DOJ schedules two more federal executions
The Department of Justice (DOJ) scheduled two more federal executions on Friday after fighting off last-minute legal challenges.
The executions of Christopher Andre Vialva and William Emmett LeCroy are both scheduled to be carried out in late September.
This past month, the federal government executed three people and scheduled two more executions for August.
Vialva, 40, was convicted in the 1999 kidnapping and killing of an Iowa couple at Fort Hood in Texas.
The victims were youth ministers that had stopped to use a payphone in Killeen, Texas, when they agreed to give Vialva and two others a ride, according to the DOJ. Vialva then pulled out a gun, forcing the couple into the trunk as he drove around stopping at ATMs to withdraw cash and pawn their valuables.
Vialva killed the victims, Todd and Stacie Bagley, and set the car on fire. A co-defendant in the case, Brandon Bernard, was also sentenced to death, though his execution date has not yet been scheduled.
LeCroy, 50, was convicted of raping and killing Joann Lee Tiesler, a 30-year-old nurse, in 2001 and then stealing her car.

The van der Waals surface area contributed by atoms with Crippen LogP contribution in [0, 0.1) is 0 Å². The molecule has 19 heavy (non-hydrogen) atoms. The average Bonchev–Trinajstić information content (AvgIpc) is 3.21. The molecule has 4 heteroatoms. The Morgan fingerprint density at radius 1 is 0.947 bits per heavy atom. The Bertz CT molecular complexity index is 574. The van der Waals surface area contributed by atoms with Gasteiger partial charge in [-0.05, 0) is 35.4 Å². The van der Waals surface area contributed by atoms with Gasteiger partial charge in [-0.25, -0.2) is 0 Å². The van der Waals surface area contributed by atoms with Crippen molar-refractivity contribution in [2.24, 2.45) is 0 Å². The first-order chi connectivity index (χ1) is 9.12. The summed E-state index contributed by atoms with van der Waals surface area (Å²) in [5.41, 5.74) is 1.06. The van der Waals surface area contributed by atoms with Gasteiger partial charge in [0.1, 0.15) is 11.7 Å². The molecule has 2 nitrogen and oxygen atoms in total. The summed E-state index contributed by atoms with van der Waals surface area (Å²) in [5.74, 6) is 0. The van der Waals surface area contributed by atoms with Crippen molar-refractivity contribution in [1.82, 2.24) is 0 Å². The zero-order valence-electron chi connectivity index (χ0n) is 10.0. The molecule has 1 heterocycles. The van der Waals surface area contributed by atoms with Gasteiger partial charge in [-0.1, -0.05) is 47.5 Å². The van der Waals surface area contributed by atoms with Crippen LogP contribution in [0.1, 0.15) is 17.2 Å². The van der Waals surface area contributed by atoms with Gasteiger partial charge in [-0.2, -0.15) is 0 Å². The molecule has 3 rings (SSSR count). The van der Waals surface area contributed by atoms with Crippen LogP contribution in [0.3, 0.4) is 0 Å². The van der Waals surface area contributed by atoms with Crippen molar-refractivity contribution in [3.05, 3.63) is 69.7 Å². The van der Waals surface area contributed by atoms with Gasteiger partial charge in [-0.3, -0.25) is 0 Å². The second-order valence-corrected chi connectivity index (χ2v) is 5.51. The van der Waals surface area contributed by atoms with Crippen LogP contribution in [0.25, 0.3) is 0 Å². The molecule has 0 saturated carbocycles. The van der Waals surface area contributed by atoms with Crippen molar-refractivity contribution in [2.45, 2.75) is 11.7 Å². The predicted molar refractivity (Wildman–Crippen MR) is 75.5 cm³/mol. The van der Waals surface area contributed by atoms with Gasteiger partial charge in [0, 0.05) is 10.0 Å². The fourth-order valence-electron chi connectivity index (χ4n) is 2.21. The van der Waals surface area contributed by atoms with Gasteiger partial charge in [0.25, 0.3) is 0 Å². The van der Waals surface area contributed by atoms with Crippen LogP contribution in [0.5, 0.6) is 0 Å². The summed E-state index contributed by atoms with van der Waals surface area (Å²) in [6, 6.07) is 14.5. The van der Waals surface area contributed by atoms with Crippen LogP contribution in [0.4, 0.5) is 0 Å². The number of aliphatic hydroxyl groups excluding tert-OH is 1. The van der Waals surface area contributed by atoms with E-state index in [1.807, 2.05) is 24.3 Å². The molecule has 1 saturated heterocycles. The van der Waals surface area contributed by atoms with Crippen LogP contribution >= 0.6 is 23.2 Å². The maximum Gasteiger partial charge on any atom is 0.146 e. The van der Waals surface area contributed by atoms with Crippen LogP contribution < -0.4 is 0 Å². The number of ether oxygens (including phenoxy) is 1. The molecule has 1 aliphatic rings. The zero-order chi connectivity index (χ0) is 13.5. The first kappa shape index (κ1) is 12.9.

According to prosecutors he broke into her home in Gilmer County, Ga., and attacked her when she came home from a shopping trip.
In mid-July the Supreme Court cleared the way for federal executions to be carried out for the first time since 2003 after the conservative-majority court ruled that the lethal injection protocol the DOJ adopted last year does not amount to unconstitutionally cruel and unusual punishment.
Days later, the court lifted a series of injunctions on the Trump administration’s push to execute federal death-row inmates, clearing the way for other executions to take place. Until this year, most executions have taken place at the state level.
The removal of the injunctions came two days after Daniel Lewis Lee, a white supremacist convicted of killing a family of three in 1996, became the first federal prisoner executed in more than 17 years. Two others, Wesley Purkey and Dustin Honken, were executed later the same week.
Copyright 2023 Nexstar Media Inc. All rights reserved. This material may not be published, broadcast, rewritten, or redistributed.